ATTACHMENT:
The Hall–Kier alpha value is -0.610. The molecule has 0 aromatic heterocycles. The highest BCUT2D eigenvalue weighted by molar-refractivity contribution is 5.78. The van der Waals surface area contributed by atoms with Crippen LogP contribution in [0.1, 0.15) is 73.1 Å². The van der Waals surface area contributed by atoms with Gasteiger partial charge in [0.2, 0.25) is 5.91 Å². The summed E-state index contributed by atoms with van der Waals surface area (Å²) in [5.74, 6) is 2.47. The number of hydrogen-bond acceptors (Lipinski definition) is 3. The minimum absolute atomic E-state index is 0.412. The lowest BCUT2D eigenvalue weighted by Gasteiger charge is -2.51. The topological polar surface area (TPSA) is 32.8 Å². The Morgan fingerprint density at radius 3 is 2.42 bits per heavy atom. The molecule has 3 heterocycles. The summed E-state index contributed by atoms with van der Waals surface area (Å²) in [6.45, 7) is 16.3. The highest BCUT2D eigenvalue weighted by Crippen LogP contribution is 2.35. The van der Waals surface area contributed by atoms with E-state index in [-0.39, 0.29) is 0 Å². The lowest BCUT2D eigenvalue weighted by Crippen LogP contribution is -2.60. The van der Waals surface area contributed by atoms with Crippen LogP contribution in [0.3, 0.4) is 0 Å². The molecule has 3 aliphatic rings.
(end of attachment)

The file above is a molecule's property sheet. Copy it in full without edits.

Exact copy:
The Hall–Kier alpha value is -0.610. The molecule has 0 aromatic heterocycles. The highest BCUT2D eigenvalue weighted by molar-refractivity contribution is 5.78. The van der Waals surface area contributed by atoms with Crippen LogP contribution in [0.1, 0.15) is 73.1 Å². The van der Waals surface area contributed by atoms with Gasteiger partial charge in [0.2, 0.25) is 5.91 Å². The summed E-state index contributed by atoms with van der Waals surface area (Å²) in [5.74, 6) is 2.47. The number of hydrogen-bond acceptors (Lipinski definition) is 3. The minimum absolute atomic E-state index is 0.412. The lowest BCUT2D eigenvalue weighted by Gasteiger charge is -2.51. The topological polar surface area (TPSA) is 32.8 Å². The Morgan fingerprint density at radius 3 is 2.42 bits per heavy atom. The molecule has 3 heterocycles. The summed E-state index contributed by atoms with van der Waals surface area (Å²) in [6.45, 7) is 16.3. The highest BCUT2D eigenvalue weighted by Crippen LogP contribution is 2.35. The van der Waals surface area contributed by atoms with E-state index in [-0.39, 0.29) is 0 Å². The lowest BCUT2D eigenvalue weighted by Crippen LogP contribution is -2.60. The van der Waals surface area contributed by atoms with Crippen LogP contribution in [0.3, 0.4) is 0 Å². The molecule has 3 aliphatic rings.